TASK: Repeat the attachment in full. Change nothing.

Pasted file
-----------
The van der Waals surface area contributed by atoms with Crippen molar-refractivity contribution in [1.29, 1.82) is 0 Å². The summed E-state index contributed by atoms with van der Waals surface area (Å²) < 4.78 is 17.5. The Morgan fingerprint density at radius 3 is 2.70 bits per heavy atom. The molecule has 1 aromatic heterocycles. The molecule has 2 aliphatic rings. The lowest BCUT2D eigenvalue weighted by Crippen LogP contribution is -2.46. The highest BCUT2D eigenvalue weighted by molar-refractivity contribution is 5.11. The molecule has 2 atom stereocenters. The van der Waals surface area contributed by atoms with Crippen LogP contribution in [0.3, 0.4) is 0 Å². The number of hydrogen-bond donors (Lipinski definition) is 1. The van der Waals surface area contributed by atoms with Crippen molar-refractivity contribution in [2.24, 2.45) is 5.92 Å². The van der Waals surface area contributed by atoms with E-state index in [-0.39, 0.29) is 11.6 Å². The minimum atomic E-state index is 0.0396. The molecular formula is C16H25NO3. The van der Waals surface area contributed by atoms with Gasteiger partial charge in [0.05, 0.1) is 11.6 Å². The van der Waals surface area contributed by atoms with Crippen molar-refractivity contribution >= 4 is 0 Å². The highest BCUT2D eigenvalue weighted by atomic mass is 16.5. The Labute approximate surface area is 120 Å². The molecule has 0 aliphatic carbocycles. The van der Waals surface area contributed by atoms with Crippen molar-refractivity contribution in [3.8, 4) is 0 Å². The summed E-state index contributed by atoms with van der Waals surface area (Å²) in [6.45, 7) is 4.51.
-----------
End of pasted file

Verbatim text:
The van der Waals surface area contributed by atoms with Crippen molar-refractivity contribution in [1.29, 1.82) is 0 Å². The summed E-state index contributed by atoms with van der Waals surface area (Å²) < 4.78 is 17.5. The Morgan fingerprint density at radius 3 is 2.70 bits per heavy atom. The molecule has 1 aromatic heterocycles. The molecule has 2 aliphatic rings. The lowest BCUT2D eigenvalue weighted by Crippen LogP contribution is -2.46. The highest BCUT2D eigenvalue weighted by molar-refractivity contribution is 5.11. The molecule has 2 atom stereocenters. The van der Waals surface area contributed by atoms with Crippen LogP contribution in [0.3, 0.4) is 0 Å². The number of hydrogen-bond donors (Lipinski definition) is 1. The van der Waals surface area contributed by atoms with Crippen molar-refractivity contribution in [2.24, 2.45) is 5.92 Å². The van der Waals surface area contributed by atoms with E-state index in [-0.39, 0.29) is 11.6 Å². The minimum atomic E-state index is 0.0396. The molecular formula is C16H25NO3. The van der Waals surface area contributed by atoms with Gasteiger partial charge in [0.05, 0.1) is 11.6 Å². The van der Waals surface area contributed by atoms with Crippen molar-refractivity contribution >= 4 is 0 Å². The highest BCUT2D eigenvalue weighted by atomic mass is 16.5. The Labute approximate surface area is 120 Å². The molecule has 0 aliphatic carbocycles. The van der Waals surface area contributed by atoms with Crippen molar-refractivity contribution in [3.8, 4) is 0 Å². The summed E-state index contributed by atoms with van der Waals surface area (Å²) in [6.45, 7) is 4.51.